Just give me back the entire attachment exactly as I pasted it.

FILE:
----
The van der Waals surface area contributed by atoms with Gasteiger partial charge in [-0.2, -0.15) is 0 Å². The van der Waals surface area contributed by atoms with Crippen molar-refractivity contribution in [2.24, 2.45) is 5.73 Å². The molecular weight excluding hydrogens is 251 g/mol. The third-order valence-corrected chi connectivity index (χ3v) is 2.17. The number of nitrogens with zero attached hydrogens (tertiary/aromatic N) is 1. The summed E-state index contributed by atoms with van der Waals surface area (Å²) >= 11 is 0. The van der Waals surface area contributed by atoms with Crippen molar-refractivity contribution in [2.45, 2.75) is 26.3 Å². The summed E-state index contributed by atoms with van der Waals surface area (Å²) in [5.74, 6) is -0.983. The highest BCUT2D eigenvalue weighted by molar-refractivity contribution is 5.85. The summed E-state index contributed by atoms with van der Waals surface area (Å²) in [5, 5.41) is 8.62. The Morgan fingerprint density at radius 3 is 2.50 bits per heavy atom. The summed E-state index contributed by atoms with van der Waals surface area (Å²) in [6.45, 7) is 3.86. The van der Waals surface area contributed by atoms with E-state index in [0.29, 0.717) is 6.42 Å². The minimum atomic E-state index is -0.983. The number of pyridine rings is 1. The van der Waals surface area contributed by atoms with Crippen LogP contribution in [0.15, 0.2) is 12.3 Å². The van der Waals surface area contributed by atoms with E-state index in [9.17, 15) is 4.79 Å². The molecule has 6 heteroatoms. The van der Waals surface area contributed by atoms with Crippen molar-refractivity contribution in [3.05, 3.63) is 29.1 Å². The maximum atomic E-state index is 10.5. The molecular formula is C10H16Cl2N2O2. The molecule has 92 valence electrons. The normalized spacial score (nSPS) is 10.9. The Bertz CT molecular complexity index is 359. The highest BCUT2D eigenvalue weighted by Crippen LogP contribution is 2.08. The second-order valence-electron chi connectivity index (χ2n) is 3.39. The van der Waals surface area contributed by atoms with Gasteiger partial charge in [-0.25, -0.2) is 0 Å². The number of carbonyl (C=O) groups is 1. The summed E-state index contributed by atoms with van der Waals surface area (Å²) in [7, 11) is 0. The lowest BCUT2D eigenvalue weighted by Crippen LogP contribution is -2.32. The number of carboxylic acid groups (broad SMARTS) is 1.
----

The van der Waals surface area contributed by atoms with Gasteiger partial charge in [-0.2, -0.15) is 0 Å². The van der Waals surface area contributed by atoms with Crippen molar-refractivity contribution in [2.24, 2.45) is 5.73 Å². The molecular weight excluding hydrogens is 251 g/mol. The third-order valence-corrected chi connectivity index (χ3v) is 2.17. The number of nitrogens with zero attached hydrogens (tertiary/aromatic N) is 1. The summed E-state index contributed by atoms with van der Waals surface area (Å²) >= 11 is 0. The van der Waals surface area contributed by atoms with Crippen molar-refractivity contribution in [2.45, 2.75) is 26.3 Å². The summed E-state index contributed by atoms with van der Waals surface area (Å²) in [5.74, 6) is -0.983. The highest BCUT2D eigenvalue weighted by molar-refractivity contribution is 5.85. The summed E-state index contributed by atoms with van der Waals surface area (Å²) in [5, 5.41) is 8.62. The Morgan fingerprint density at radius 3 is 2.50 bits per heavy atom. The summed E-state index contributed by atoms with van der Waals surface area (Å²) in [6.45, 7) is 3.86. The van der Waals surface area contributed by atoms with E-state index in [0.29, 0.717) is 6.42 Å². The minimum atomic E-state index is -0.983. The number of pyridine rings is 1. The van der Waals surface area contributed by atoms with Crippen LogP contribution in [0.15, 0.2) is 12.3 Å². The van der Waals surface area contributed by atoms with E-state index in [9.17, 15) is 4.79 Å². The molecule has 6 heteroatoms. The van der Waals surface area contributed by atoms with Crippen molar-refractivity contribution in [3.05, 3.63) is 29.1 Å². The maximum atomic E-state index is 10.5. The molecular formula is C10H16Cl2N2O2. The molecule has 92 valence electrons. The normalized spacial score (nSPS) is 10.9. The Bertz CT molecular complexity index is 359. The highest BCUT2D eigenvalue weighted by Crippen LogP contribution is 2.08. The second-order valence-electron chi connectivity index (χ2n) is 3.39. The van der Waals surface area contributed by atoms with Gasteiger partial charge in [-0.25, -0.2) is 0 Å². The number of carbonyl (C=O) groups is 1. The summed E-state index contributed by atoms with van der Waals surface area (Å²) in [7, 11) is 0. The lowest BCUT2D eigenvalue weighted by Crippen LogP contribution is -2.32. The number of carboxylic acid groups (broad SMARTS) is 1.